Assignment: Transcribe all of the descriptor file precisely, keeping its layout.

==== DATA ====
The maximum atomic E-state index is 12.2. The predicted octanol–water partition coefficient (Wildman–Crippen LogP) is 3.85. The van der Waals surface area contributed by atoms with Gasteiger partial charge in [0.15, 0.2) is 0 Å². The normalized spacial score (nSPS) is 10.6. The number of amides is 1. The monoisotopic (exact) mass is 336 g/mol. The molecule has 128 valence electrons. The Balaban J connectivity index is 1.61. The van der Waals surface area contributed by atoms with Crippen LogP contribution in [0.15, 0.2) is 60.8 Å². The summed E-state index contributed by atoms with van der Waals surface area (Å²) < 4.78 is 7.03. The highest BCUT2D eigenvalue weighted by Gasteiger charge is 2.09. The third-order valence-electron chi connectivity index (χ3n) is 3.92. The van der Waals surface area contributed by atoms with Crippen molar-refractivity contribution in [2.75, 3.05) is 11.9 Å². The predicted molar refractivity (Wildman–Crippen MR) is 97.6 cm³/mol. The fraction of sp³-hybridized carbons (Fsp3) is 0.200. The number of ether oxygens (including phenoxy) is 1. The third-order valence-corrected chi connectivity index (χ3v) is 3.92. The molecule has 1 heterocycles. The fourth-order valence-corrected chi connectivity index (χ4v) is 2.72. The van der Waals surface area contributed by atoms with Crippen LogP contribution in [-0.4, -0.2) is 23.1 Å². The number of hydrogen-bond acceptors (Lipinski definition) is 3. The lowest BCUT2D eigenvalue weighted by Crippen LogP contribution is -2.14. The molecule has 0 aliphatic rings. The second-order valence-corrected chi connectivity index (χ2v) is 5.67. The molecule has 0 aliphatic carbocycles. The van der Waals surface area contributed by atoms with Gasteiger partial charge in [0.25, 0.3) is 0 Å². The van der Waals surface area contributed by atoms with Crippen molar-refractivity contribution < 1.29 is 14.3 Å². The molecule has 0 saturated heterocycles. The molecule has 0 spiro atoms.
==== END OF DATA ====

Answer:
The maximum atomic E-state index is 12.2. The predicted octanol–water partition coefficient (Wildman–Crippen LogP) is 3.85. The van der Waals surface area contributed by atoms with Gasteiger partial charge in [0.15, 0.2) is 0 Å². The normalized spacial score (nSPS) is 10.6. The number of amides is 1. The monoisotopic (exact) mass is 336 g/mol. The molecule has 128 valence electrons. The Balaban J connectivity index is 1.61. The van der Waals surface area contributed by atoms with Crippen LogP contribution in [0.15, 0.2) is 60.8 Å². The summed E-state index contributed by atoms with van der Waals surface area (Å²) < 4.78 is 7.03. The highest BCUT2D eigenvalue weighted by Gasteiger charge is 2.09. The third-order valence-electron chi connectivity index (χ3n) is 3.92. The van der Waals surface area contributed by atoms with Crippen molar-refractivity contribution in [2.75, 3.05) is 11.9 Å². The predicted molar refractivity (Wildman–Crippen MR) is 97.6 cm³/mol. The fraction of sp³-hybridized carbons (Fsp3) is 0.200. The number of ether oxygens (including phenoxy) is 1. The third-order valence-corrected chi connectivity index (χ3v) is 3.92. The molecule has 1 heterocycles. The fourth-order valence-corrected chi connectivity index (χ4v) is 2.72. The van der Waals surface area contributed by atoms with Crippen LogP contribution in [-0.4, -0.2) is 23.1 Å². The number of hydrogen-bond acceptors (Lipinski definition) is 3. The lowest BCUT2D eigenvalue weighted by Crippen LogP contribution is -2.14. The molecule has 0 aliphatic rings. The second-order valence-corrected chi connectivity index (χ2v) is 5.67. The molecule has 0 aliphatic carbocycles. The van der Waals surface area contributed by atoms with Gasteiger partial charge in [0.25, 0.3) is 0 Å². The van der Waals surface area contributed by atoms with Crippen molar-refractivity contribution < 1.29 is 14.3 Å². The molecule has 0 saturated heterocycles. The molecule has 0 spiro atoms.